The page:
IMT Services Corp. v. Hank c/o Billgates
Claim Number: FA0706001002627
Complainant is IMT Services Corp. (“Complainant”), represented by Fritz L. Schweitzer III, of Schweitzer Cornman Gross & Bondell LLP, 292 Madison Avenue, 19th Floor, New York, NY 10017. Respondent is Hank c/o Billgates (“Respondent”), Sonogoo 38499, Herocoto, Bingkaso 506-761, GL.
REGISTRAR AND DISPUTED DOMAIN NAME
The domain name at issue is <wwwinsuremytrip.com>, registered with Onlinenic, Inc.
The undersigned certifies that he has acted independently and impartially and to the best of his knowledge has no known conflict in serving as Panelist in this proceeding.
Terry F. Peppard as Panelist.
Complainant submitted a Complaint to the National Arbitration Forum electronically on June 8, 2007; the National Arbitration Forum received a hard copy of the Complaint on June 11, 2007.
On June 12, 2007, Onlinenic, Inc. confirmed by e-mail to the National Arbitration Forum that the <wwwinsuremytrip.com> domain name is registered with Onlinenic, Inc. and that Respondent is the current registrant of the name. Onlinenic, Inc. has verified that Respondent is bound by the Onlinenic, Inc. registration agreement and has thereby agreed to resolve domain-name disputes brought by third parties in accordance with ICANN's Uniform Domain Name Dispute Resolution Policy (the "Policy").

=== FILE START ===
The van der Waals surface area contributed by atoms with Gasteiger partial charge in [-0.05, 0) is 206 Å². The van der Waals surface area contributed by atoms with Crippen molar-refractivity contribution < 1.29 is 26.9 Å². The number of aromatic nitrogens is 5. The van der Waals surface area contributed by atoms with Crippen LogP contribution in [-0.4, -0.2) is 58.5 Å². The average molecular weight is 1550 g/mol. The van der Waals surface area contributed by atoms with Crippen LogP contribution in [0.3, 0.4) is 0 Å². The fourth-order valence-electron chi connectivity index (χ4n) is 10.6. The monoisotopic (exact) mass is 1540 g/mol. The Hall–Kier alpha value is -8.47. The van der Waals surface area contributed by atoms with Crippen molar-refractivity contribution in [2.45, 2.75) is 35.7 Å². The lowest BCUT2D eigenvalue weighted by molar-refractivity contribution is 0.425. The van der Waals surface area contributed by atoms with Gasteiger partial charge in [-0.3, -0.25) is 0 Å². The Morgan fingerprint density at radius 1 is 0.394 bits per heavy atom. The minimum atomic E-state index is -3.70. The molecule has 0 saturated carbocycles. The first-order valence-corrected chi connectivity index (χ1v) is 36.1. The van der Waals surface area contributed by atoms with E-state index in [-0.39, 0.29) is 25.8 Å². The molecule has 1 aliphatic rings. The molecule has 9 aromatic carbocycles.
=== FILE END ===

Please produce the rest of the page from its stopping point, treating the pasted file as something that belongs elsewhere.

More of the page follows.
On June 19, 2007, a Notification of Complaint and Commencement of Administrative Proceeding (the "Commencement Notification"), setting a deadline of July 9, 2007 by which Respondent could file a response to the Complaint, was transmitted to Respondent via e-mail, post and fax, to all entities and persons listed on Respondent's registration as technical, administrative and billing contacts, and to firstname.lastname@example.org by e-mail.
Having received no response from Respondent, the National Arbitration Forum transmitted to the parties a Notification of Respondent Default.
On July 12, 2007, pursuant to Complainant's request to have the dispute decided by a single-member Panel, the National Arbitration Forum appointed Terry F. Peppard as sole Panelist in this proceeding.
Having reviewed the communications records, the Administrative Panel (the "Panel") finds that the National Arbitration Forum has discharged its responsibility under Paragraph 2(a) of the Rules for Uniform Domain Name Dispute Resolution Policy (the "Rules") "to employ reasonably available means calculated to achieve actual notice to Respondent." Therefore, the Panel may issue its decision based on the documents submitted and in accordance with the ICANN Policy, ICANN Rules, the National Arbitration Forum's Supplemental Rules and any rules and principles of law that the Panel deems applicable, without the benefit of any response from Respondent.
Complainant requests that the domain name be transferred from Respondent to Complainant.